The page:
Berkeley English Faculty

Sukanya  Banerjee

Sukanya Banerjee

Associate Professor

433 Wheeler
Wednesdays and Thursdays, 1:30-3:00 p.m. Please email for Zoom apointments.
sbanerjee20@berkeley.edu


Professional Statement

Sukanya Banerjee works on the literature and culture of Victorian Britain and its empire. More broadly, she is interested in postcolonial studies, ecology, studies of transnationalism and diaspora, political theory, and South Asia. Her book, Becoming Imperial Citizens: Indians in the Late-Victorian Empire (Duke University Press, 2010), which was awarded the NVSA Sonya Rudikoff Prize for best first book in Victorian studies, locates the liberal discourse of citizenship outside the conventional frame of the nation-state by studying how colonial subjects formulated claims to citizenship in late nineteenth-early twentieth- century Britain and its empire. Emphasizing the narrativity of citizenship, the book examines the literary and cultural registers that enabled such formulations.  Banerjee is a coeditor of New Routes in Diaspora Studies (Indiana University Press, 2012). She is currently working on a book tentatively titled “Loyalty and the Making of the Modern: A Transimperial System” and is also looking toward a future book-length project on Victorian ecocolonialisms. Banerjee joined  the English department at Berkeley in 2020 after teaching for nearly two decades at the University of Wisconsin-Milwaukee, where she was a recipient of the UW-Milwaukee Distinguished Undergraduate Teaching Award (2016).


Books
Becoming Imperial Citizens: Indians in the Late-Victorian Empire
Becoming Imperial Citizens: Indians in the Late-Victorian Empire

In this remarkable account of imperial citizenship, Sukanya Banerjee investigates the ways that Indians formulated notions of citizenship in the British Empire from the late nineteenth century through the early twentieth. Tracing the affective, thema....(read more)

New Routes for Diaspora Studies
New Routes for Diaspora Studies

Study of diasporas provides a useful frame for reimagining locations, movements, identities, and social formations. This volume explores diaspora as historical experience and as a category of analysis. Using case studies drawn from African and Asian ....(read more)


Selected Publications and Papers Delivered
Books

Becoming Imperial Citizens: Indians in the Late-Victorian Empire (Durham: Duke University Press, 2010): 272 pgs.

New Routes in Diaspora Studies, co-edited with Aims McGuinness, and Steve McKay (Bloomington: Indiana University Press, 2012): 241 pgs.

Articles and Essays

“Ecologies of Cotton,” Nineteenth-Century Contexts (forthcoming Fall 2020).

“Writing Bureaucracy, Bureaucratic Writing: Charles Dickens, Little Dorrit, and Mid-Victorian Liberalism,” Nineteenth-Century Literature 75.2 (September 2020):133-158.

“Postcolonial,” The Routledge Companion to Victorian Literature, edited by Talia Schaffer and Dennis Denisoff (Abingdon, U.K.: Routledge, 2019): 462-72.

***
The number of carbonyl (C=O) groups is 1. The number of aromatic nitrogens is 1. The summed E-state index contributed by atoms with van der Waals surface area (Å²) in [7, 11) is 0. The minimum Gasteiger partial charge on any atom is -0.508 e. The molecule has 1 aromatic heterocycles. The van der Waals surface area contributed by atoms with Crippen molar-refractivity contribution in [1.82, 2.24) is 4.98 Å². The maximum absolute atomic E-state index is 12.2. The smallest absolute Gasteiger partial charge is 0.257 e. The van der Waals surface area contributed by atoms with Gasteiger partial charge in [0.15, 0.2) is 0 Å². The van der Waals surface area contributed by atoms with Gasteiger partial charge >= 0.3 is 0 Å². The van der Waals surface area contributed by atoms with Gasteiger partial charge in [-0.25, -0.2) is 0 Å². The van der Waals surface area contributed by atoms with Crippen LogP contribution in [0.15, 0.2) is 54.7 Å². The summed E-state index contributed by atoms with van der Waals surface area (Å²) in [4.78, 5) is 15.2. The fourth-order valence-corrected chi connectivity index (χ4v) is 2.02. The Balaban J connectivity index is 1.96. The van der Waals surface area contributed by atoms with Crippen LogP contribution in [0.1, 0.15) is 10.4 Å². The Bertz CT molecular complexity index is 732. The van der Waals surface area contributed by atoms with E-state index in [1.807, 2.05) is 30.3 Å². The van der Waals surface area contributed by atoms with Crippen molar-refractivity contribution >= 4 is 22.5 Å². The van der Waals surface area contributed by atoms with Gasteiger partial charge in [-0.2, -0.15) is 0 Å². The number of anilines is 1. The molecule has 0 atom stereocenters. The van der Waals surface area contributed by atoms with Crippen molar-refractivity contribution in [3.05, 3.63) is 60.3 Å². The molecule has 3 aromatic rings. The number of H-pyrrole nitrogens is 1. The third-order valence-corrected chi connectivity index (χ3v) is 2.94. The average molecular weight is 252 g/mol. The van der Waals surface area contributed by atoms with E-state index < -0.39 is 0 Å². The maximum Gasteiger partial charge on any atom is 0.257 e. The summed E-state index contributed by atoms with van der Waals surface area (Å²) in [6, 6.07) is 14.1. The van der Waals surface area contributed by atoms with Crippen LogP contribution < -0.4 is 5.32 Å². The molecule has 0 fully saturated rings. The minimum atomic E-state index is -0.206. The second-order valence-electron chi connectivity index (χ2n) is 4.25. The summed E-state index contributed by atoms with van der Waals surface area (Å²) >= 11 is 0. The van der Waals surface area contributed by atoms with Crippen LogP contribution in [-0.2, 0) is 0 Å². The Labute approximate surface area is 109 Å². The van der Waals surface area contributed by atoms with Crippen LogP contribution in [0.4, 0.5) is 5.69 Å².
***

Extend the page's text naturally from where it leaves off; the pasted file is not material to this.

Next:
“The Victorians: Empire and the East,” Orientalism and Literature edited by Geoffrey Nash (Cambridge, U.K.: Cambridge University Press, 2019): 182-200.

“Ecology, Drama, and the Ground of Empire: The Play of Indigo,” in Ecological Form: System and Aesthetics in the Age of Empire, edited by Nathan Hensley and Philip Steer (New York: Fordham University Press, 2018): 21-41.

“Transimperial,” Victorian Literature and Culture 46.3/4 (2018): 917-24.

“Marriage, Modernity, and the Transimperial,” in Re-plotting Marriage in Nineteenth-Century British Literature, edited by Jill Galvan and Elsie Michie (Columbus: Ohio State University Press, 2018): 145-67.

“Who, or What, is Victorian?: Ecology, Indigo, and the Transimperial,” Victorian Studies 58.2 (Winter 2016): 223-33.

“Colonial and Postcolonial Literature,” in Blackwell Encyclopedia of Victorian Literature, edited by Dino Felluga, Pamela Gilbert, and Linda Hughes (New York: Wiley/Blackwell, 2015): 348-54.

“Troubling Conjugal Loyalties: The First Indian Novel in English and the Transimperial Frame of Sensation,” Victorian Literature and Culture 42.3 (September 2014): 475-89.

“Routing Diasporas in the Twenty-First Century,” in New Routes in Diaspora Studies, edited by Sukanya Banerjee, Aims McGuinness, and Steve McKay (Bloomington: Indiana University Press, 2012): 1-22.

“Empire, the Indian Diaspora, and the Place of the Universal.” Diaspora: A Journal of Transnational Studies 15.1 (Spring 2006): 147-166.  Review essay published in May 2010.

“Empire, Nation, and the Professional Citizen: Reading Cornelia Sorabji’s India Calling,” Prose Studies 28.3 (December 2006): 291-317.

“Political Economy, the Gothic, and the Question of Imperial Citizenship,” Victorian Studies 47. 2 (Winter 2005): 260-71.


Current Research

I am currently work on a book provisionally titled, “Loyalty and the Making of the Modern: A Transimperial System.” By drawing attention to the under examined category of loyalty, this book argues for the centrality of loyalty to figurations of modernity. Rather than focus on political loyalty alone--a context in which loyalty gets most prominence--I examine interlocking formulations of loyalty across three evolving sites of modernity in nineteenth-early twentieth century Britain and its empire: that of the state, the family, and the economy. In querying how and why ideas of loyalty were idealized at a moment marked both by massive industrialism and high imperialism, I study literary genres and modes that stabilize the seemingly counterintuitive relation between loyalty and modernity. In so doing, I also identify the “transimperial” as a heuristic for studying the expansive yet connected multilingual literary systems of empire.


Recent English Courses Taught